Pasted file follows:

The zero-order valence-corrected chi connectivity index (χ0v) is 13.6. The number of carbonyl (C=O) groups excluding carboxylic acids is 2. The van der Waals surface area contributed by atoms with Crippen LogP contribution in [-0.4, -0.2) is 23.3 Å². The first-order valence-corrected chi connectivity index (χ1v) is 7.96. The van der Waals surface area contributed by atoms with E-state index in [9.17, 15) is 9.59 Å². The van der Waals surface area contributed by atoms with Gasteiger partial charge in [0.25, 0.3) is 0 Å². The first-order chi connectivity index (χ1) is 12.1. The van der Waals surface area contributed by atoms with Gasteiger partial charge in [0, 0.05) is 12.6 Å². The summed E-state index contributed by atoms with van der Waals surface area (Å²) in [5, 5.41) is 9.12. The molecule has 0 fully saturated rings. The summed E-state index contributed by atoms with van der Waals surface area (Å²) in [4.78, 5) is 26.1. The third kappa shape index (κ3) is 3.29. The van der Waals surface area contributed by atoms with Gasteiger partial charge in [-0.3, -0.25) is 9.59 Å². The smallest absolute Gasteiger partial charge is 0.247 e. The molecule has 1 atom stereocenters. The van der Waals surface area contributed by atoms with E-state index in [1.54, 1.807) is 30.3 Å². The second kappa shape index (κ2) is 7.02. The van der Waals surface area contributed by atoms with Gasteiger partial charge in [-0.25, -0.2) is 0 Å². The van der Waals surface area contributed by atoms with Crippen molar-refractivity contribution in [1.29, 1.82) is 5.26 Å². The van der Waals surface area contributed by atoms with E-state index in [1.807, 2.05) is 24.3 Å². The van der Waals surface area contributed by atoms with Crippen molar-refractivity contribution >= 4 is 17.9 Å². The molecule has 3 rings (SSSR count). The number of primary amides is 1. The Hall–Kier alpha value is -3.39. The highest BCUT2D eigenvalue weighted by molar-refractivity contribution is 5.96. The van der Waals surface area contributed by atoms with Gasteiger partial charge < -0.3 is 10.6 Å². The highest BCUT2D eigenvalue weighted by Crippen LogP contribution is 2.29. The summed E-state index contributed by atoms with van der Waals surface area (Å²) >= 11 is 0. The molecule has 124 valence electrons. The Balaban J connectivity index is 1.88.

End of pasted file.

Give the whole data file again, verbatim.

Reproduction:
The zero-order valence-corrected chi connectivity index (χ0v) is 13.6. The number of carbonyl (C=O) groups excluding carboxylic acids is 2. The van der Waals surface area contributed by atoms with Crippen LogP contribution in [-0.4, -0.2) is 23.3 Å². The first-order valence-corrected chi connectivity index (χ1v) is 7.96. The van der Waals surface area contributed by atoms with E-state index in [9.17, 15) is 9.59 Å². The van der Waals surface area contributed by atoms with Gasteiger partial charge in [0.25, 0.3) is 0 Å². The first-order chi connectivity index (χ1) is 12.1. The van der Waals surface area contributed by atoms with Gasteiger partial charge in [0, 0.05) is 12.6 Å². The summed E-state index contributed by atoms with van der Waals surface area (Å²) in [5, 5.41) is 9.12. The molecule has 0 fully saturated rings. The summed E-state index contributed by atoms with van der Waals surface area (Å²) in [4.78, 5) is 26.1. The third kappa shape index (κ3) is 3.29. The van der Waals surface area contributed by atoms with Gasteiger partial charge in [-0.3, -0.25) is 9.59 Å². The smallest absolute Gasteiger partial charge is 0.247 e. The molecule has 1 atom stereocenters. The van der Waals surface area contributed by atoms with E-state index in [1.54, 1.807) is 30.3 Å². The second kappa shape index (κ2) is 7.02. The van der Waals surface area contributed by atoms with Gasteiger partial charge in [-0.25, -0.2) is 0 Å². The van der Waals surface area contributed by atoms with Crippen molar-refractivity contribution in [1.29, 1.82) is 5.26 Å². The van der Waals surface area contributed by atoms with E-state index in [1.807, 2.05) is 24.3 Å². The van der Waals surface area contributed by atoms with Crippen molar-refractivity contribution >= 4 is 17.9 Å². The molecule has 3 rings (SSSR count). The number of primary amides is 1. The Hall–Kier alpha value is -3.39. The highest BCUT2D eigenvalue weighted by molar-refractivity contribution is 5.96. The van der Waals surface area contributed by atoms with Gasteiger partial charge < -0.3 is 10.6 Å². The highest BCUT2D eigenvalue weighted by Crippen LogP contribution is 2.29. The summed E-state index contributed by atoms with van der Waals surface area (Å²) >= 11 is 0. The molecule has 124 valence electrons. The Balaban J connectivity index is 1.88.